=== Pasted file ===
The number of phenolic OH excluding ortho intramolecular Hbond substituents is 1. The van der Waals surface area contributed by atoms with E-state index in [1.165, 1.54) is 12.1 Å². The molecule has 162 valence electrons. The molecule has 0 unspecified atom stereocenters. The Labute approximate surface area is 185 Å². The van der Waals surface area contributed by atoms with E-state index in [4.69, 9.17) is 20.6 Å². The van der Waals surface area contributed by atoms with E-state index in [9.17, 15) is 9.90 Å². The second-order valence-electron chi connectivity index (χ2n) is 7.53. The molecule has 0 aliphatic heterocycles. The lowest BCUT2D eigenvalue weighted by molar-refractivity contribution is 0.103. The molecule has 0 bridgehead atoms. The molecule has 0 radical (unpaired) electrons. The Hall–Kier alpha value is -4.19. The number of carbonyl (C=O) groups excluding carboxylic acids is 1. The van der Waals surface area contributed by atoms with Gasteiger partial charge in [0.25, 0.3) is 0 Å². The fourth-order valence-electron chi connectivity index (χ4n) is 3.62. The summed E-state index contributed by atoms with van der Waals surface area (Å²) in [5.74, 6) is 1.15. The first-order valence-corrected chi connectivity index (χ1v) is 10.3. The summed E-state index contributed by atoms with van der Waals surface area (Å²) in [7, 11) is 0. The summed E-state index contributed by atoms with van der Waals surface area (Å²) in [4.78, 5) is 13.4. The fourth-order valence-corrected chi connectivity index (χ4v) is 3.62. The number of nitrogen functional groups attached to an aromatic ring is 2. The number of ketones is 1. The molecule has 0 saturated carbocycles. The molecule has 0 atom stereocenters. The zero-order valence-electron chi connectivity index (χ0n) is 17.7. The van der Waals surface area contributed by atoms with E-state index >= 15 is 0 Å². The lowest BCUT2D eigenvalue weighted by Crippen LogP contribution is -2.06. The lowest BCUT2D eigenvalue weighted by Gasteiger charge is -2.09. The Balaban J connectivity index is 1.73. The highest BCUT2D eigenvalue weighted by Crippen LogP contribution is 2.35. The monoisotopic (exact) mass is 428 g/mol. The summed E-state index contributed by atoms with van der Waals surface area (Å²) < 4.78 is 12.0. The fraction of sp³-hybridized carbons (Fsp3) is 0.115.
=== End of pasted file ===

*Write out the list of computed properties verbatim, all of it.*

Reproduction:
The number of phenolic OH excluding ortho intramolecular Hbond substituents is 1. The van der Waals surface area contributed by atoms with E-state index in [1.165, 1.54) is 12.1 Å². The molecule has 162 valence electrons. The molecule has 0 unspecified atom stereocenters. The Labute approximate surface area is 185 Å². The van der Waals surface area contributed by atoms with E-state index in [4.69, 9.17) is 20.6 Å². The van der Waals surface area contributed by atoms with E-state index in [9.17, 15) is 9.90 Å². The second-order valence-electron chi connectivity index (χ2n) is 7.53. The molecule has 0 aliphatic heterocycles. The lowest BCUT2D eigenvalue weighted by molar-refractivity contribution is 0.103. The molecule has 0 bridgehead atoms. The molecule has 0 radical (unpaired) electrons. The Hall–Kier alpha value is -4.19. The number of carbonyl (C=O) groups excluding carboxylic acids is 1. The van der Waals surface area contributed by atoms with Gasteiger partial charge in [0.25, 0.3) is 0 Å². The fourth-order valence-electron chi connectivity index (χ4n) is 3.62. The summed E-state index contributed by atoms with van der Waals surface area (Å²) in [5.74, 6) is 1.15. The first-order valence-corrected chi connectivity index (χ1v) is 10.3. The summed E-state index contributed by atoms with van der Waals surface area (Å²) in [7, 11) is 0. The summed E-state index contributed by atoms with van der Waals surface area (Å²) in [4.78, 5) is 13.4. The fourth-order valence-corrected chi connectivity index (χ4v) is 3.62. The number of nitrogen functional groups attached to an aromatic ring is 2. The number of ketones is 1. The molecule has 0 saturated carbocycles. The molecule has 0 atom stereocenters. The zero-order valence-electron chi connectivity index (χ0n) is 17.7. The van der Waals surface area contributed by atoms with E-state index >= 15 is 0 Å². The lowest BCUT2D eigenvalue weighted by Crippen LogP contribution is -2.06. The lowest BCUT2D eigenvalue weighted by Gasteiger charge is -2.09. The Balaban J connectivity index is 1.73. The highest BCUT2D eigenvalue weighted by Crippen LogP contribution is 2.35. The monoisotopic (exact) mass is 428 g/mol. The summed E-state index contributed by atoms with van der Waals surface area (Å²) < 4.78 is 12.0. The fraction of sp³-hybridized carbons (Fsp3) is 0.115.